Maybe you should contact your local director and ask him what he’s doing to improve the situation at Radio Amateurs of Canada and the state of Amateur Radio in Canada in general? You can find their names and contact info in The Canadian Amateur magazine or online on our poor beat up old website.

If they can’t come up with a satisfactory answer, maybe it’s time they stepped down voluntarily?

It’s either that or as the Muslin Brotherhood found out, those big crowds in Tahir Square aren’t there for a party.

Is D-Star The New C.B?

Some of the conversations on REF001C, the most active reflector on the D-Star network, sure sound a lot like the conversations we used to have on CB about 40 years ago.

REF001 can be a pretty busy place with stations calling from all around the world. The good news, of course, is there are lots of other reflectors but 001 is the busiest by far.

Some of the conversations are great fun. I’ve talked to WS4FSM, the museum station in Florida which is on a lot during the week introducing Amateur Radio to visitors to the facility.

There’s lots of technical talk about Raspberry Pi computers and Dongles and all things digital. You can learn a lot just by listening in. Some guys are even DXing on D-Star.

This is great stuff but maybe we should stop and talk a lesson from the DX guys on 20 meters.

For example the other day we had a bunch of guys from Japan come on and some of the conversations were …how should I put this? …needed help.

So Sparky here are some thoughts to working some guy whose English is almost non-existent.

First remember he’s speaking English and you’re not speaking Japanese or French or Zay which is one of the 90 languages spoken in Ethiopia. So your English needs to adjusted so your new buddy stands a chance.

So slow up. A lot! Speak a little slower. Don’t use big words and for Heaven’s sake don’t use English idioms. Now that’s a pearl of wisdom for you.

Most international contacts start with callsign, name and qth. As you’re on digital you don’t need to give the guy a signal report unless he’s R2D2ing (which is a form of digital breakup caused by forward error correction having a tough time).

And don’t complain that he’s speaking a foreign language (as I heard one guy say). No it’s English, sort of, and you need to listen up.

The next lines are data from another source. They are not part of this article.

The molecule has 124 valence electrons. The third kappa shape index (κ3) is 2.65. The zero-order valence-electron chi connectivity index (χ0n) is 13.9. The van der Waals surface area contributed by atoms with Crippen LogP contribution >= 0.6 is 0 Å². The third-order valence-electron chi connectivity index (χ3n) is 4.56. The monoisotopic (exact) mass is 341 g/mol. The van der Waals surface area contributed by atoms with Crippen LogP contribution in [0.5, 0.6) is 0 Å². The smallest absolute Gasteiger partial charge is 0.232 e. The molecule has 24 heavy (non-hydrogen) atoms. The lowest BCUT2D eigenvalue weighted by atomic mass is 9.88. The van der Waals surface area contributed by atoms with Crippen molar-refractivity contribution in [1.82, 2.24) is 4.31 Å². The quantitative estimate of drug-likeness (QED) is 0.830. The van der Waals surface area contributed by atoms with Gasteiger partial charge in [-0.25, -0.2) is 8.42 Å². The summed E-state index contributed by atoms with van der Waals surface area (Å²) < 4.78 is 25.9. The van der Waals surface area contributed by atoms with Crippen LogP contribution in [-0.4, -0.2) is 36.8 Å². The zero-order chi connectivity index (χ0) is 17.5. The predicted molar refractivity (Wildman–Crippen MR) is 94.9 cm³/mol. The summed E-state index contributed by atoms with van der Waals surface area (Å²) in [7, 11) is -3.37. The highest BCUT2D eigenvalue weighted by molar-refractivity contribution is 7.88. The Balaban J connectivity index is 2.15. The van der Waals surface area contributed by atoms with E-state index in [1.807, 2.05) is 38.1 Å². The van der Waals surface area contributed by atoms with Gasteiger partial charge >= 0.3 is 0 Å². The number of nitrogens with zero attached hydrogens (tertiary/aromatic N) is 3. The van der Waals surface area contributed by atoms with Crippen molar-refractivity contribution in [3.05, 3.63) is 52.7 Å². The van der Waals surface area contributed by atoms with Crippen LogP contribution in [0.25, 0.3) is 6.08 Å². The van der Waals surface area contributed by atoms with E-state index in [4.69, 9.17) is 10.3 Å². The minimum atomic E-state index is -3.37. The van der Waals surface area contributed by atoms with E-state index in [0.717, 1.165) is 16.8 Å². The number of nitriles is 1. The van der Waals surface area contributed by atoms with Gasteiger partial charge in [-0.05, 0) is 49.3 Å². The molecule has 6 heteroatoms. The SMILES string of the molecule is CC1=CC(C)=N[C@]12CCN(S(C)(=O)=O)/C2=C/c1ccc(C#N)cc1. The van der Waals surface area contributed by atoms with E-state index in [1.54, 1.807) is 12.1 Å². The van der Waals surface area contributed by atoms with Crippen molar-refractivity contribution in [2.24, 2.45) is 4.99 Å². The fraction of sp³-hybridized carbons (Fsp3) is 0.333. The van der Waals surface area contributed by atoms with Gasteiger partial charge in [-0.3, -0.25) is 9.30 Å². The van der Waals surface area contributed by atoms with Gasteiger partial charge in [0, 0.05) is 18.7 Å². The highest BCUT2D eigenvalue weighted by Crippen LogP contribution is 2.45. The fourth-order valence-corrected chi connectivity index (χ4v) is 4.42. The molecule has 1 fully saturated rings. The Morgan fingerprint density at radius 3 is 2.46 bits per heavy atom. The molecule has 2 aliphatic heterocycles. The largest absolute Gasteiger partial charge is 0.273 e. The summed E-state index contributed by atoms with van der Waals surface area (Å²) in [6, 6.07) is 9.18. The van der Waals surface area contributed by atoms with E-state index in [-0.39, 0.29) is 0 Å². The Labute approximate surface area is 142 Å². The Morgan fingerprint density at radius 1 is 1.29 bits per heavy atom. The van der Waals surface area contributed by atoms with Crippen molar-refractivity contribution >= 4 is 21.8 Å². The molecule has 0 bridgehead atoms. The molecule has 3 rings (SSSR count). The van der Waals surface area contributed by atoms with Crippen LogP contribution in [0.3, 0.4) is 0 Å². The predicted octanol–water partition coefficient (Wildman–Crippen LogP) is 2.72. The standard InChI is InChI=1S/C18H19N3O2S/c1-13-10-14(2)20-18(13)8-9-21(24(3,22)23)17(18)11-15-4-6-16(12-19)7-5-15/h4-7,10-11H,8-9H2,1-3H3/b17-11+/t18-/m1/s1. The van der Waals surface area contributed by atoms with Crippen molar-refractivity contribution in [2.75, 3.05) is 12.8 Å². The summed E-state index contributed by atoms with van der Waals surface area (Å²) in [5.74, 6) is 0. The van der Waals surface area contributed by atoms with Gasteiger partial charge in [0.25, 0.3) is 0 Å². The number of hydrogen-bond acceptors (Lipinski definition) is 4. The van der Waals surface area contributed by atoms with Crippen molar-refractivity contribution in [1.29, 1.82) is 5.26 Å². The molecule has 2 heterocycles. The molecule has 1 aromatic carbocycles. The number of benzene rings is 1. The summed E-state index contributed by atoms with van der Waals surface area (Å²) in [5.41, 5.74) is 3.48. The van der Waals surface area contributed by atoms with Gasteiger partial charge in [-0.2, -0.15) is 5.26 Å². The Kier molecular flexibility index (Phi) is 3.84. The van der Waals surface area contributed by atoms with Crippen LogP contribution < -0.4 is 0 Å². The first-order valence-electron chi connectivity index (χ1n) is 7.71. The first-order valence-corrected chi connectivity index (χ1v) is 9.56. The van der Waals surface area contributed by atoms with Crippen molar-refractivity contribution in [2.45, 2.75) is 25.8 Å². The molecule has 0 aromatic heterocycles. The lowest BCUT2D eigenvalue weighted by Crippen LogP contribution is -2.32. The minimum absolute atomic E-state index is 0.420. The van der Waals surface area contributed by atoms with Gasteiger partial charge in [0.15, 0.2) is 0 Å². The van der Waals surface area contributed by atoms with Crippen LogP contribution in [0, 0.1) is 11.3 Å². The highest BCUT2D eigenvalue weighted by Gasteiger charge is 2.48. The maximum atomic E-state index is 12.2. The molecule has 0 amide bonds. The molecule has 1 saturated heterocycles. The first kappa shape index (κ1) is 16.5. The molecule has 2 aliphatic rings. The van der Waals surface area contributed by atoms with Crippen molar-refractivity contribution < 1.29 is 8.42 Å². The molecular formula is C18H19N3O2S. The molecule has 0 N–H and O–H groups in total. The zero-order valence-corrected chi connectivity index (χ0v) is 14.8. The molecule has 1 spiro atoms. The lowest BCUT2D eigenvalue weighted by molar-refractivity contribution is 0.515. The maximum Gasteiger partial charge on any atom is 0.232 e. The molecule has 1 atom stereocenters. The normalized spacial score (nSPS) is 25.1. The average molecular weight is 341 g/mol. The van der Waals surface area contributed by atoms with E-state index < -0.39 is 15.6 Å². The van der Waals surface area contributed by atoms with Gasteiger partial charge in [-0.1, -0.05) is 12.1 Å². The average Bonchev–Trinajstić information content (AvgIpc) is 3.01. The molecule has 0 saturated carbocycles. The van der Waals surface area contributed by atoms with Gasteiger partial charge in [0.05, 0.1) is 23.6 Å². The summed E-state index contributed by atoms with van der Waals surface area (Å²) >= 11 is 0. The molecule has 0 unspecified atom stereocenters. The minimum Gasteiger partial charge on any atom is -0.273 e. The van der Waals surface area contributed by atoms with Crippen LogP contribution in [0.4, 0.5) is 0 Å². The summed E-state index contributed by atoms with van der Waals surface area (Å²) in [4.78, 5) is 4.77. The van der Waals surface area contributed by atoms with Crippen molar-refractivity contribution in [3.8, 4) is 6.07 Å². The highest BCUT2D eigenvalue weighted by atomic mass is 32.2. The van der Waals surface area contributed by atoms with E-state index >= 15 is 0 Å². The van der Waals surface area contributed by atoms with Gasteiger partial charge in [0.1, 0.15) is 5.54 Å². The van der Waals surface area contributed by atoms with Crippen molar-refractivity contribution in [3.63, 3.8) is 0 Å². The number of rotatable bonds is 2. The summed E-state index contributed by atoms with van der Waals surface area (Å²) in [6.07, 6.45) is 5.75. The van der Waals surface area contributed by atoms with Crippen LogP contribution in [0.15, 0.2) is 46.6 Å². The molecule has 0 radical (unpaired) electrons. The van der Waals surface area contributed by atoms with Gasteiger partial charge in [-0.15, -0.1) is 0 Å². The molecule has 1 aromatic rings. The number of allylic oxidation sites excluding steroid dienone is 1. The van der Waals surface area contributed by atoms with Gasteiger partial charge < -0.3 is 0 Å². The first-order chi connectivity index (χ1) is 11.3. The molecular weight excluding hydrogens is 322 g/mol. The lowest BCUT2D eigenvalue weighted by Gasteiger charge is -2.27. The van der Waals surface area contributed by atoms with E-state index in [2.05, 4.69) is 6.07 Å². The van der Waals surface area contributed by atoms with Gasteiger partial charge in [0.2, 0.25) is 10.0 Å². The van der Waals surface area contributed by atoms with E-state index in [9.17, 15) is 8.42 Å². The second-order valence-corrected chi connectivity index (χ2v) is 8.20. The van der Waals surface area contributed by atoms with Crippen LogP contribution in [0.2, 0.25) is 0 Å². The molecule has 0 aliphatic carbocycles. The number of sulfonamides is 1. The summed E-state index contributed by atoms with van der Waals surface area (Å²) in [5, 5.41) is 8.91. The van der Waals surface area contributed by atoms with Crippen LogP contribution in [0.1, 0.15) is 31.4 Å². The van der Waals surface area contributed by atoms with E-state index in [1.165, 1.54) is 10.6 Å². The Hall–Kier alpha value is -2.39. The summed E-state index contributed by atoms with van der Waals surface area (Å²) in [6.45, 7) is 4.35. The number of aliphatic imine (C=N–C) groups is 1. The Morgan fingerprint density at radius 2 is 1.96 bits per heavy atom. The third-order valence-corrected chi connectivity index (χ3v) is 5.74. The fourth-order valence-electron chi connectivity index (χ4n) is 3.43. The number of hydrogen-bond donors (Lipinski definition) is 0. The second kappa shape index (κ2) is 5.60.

After the preliminaries almost everyone asks about the other guy’s weather. Why weather? Because weather is something we all share and can complain or brag about. Next thing you might consider asking about his QTH or his rig or how long he’s been a ham.

Most of us know enough not to ask about the recent political situation or talk religion or other controversial subjects because in some countries offering an opinion on air about any of the above can get you locked in jail.

I can’t tell you how many digital QSos I’ve heard this week when the operator, who can probably program code for a quantum computer, doesn’t have enough people skills to make a basic exchange of information and actually sound interested in what the other guy has to say.

Digital communications offers unlimited opportunities for Hams from around the world to talk with each other but first you’ve got to exchange a few basic pieces of information.

For those of you who are seriously repressed read How To Win Friends and Influence People. It will make a big difference to your Ham Radio experience.

Now if we could just move this information over to 80 meters 🙂

If It Stays Up…

The old adage in Ham Radio is if it stays up longer than a year it’s not big enough.DSCF1180

So I raised the Diamond X-200 another five feet so now it’s 15 feet above the roof.

That’s it in the centre of the house. The antennas to the left on the tower at two square six-meter antennas.

I can hit Kitchener and Buffalo on 440 and expect even better results on 2 meters.

Can’t wait to see if the additional five feet adds any range to the DVAP dongle running 10 milliwatts.

If nothing else now it clears the TV antennas and if it stays up through the winter I’ll be pleased (and surprised).


SDR = Software Defined Radio

BBR = Big Box Radio

The debate is raging on the SDR email reflectors. Which type of radio is better?

And the answer is: It depends. It depends on what kind of radio you want and how capable you are of understanding what you’ve bought.3990sys

Big box radios like the new Kenwood TS-990S at $8,000 are state of the art but not to everyone’s tastes.

While it is possible to update firmware this radio still relies on hardware to work and you can’t change hardware. They come with a lot of knobs and buttons. This is an attraction for some.

SDR rigs like the new FlexRadio 6700 at $7,500 are state of the art but not to everyone’s Homepage_FLEX6000 Banner6-24-13tastes. The biggest feature of SDR rigs is the ability to completely change the operating parameters based on uploading new software. (I’ve had two or three complete changes of software for my Flex 1500 as well as several minor upgrades.)

SDR equipment comes with no knobs. The rig doesn’t even need to be visible on the operating table. Some of us have bought external knobs to tune and control some of the features visible on screen and it all works out.FlexControl